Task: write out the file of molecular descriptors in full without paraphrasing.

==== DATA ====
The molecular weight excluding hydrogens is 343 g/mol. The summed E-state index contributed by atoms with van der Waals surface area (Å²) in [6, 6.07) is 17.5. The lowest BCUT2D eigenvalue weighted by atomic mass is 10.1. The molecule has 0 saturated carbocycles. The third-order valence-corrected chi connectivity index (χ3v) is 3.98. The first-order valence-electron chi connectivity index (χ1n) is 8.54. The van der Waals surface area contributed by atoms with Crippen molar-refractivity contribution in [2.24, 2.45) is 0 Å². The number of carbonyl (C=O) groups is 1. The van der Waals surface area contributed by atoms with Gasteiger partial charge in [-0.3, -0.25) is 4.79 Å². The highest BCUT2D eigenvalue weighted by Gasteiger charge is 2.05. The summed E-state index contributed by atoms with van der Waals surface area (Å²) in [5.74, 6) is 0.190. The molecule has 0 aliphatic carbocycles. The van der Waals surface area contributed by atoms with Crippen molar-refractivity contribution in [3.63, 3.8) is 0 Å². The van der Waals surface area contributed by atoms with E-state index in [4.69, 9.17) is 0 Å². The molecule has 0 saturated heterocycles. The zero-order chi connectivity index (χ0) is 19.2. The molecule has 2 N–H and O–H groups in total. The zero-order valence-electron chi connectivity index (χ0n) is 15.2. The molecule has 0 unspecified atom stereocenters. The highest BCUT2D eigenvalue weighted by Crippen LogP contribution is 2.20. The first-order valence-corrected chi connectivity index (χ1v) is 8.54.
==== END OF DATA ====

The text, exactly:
The molecular weight excluding hydrogens is 343 g/mol. The summed E-state index contributed by atoms with van der Waals surface area (Å²) in [6, 6.07) is 17.5. The lowest BCUT2D eigenvalue weighted by atomic mass is 10.1. The molecule has 0 saturated carbocycles. The third-order valence-corrected chi connectivity index (χ3v) is 3.98. The first-order valence-electron chi connectivity index (χ1n) is 8.54. The van der Waals surface area contributed by atoms with Crippen molar-refractivity contribution in [2.24, 2.45) is 0 Å². The number of carbonyl (C=O) groups is 1. The van der Waals surface area contributed by atoms with Gasteiger partial charge in [-0.3, -0.25) is 4.79 Å². The highest BCUT2D eigenvalue weighted by Gasteiger charge is 2.05. The summed E-state index contributed by atoms with van der Waals surface area (Å²) in [5.74, 6) is 0.190. The molecule has 0 aliphatic carbocycles. The van der Waals surface area contributed by atoms with Crippen molar-refractivity contribution in [3.63, 3.8) is 0 Å². The van der Waals surface area contributed by atoms with E-state index in [4.69, 9.17) is 0 Å². The molecule has 0 saturated heterocycles. The zero-order chi connectivity index (χ0) is 19.2. The molecule has 2 N–H and O–H groups in total. The zero-order valence-electron chi connectivity index (χ0n) is 15.2. The molecule has 0 unspecified atom stereocenters. The highest BCUT2D eigenvalue weighted by Crippen LogP contribution is 2.20. The first-order valence-corrected chi connectivity index (χ1v) is 8.54.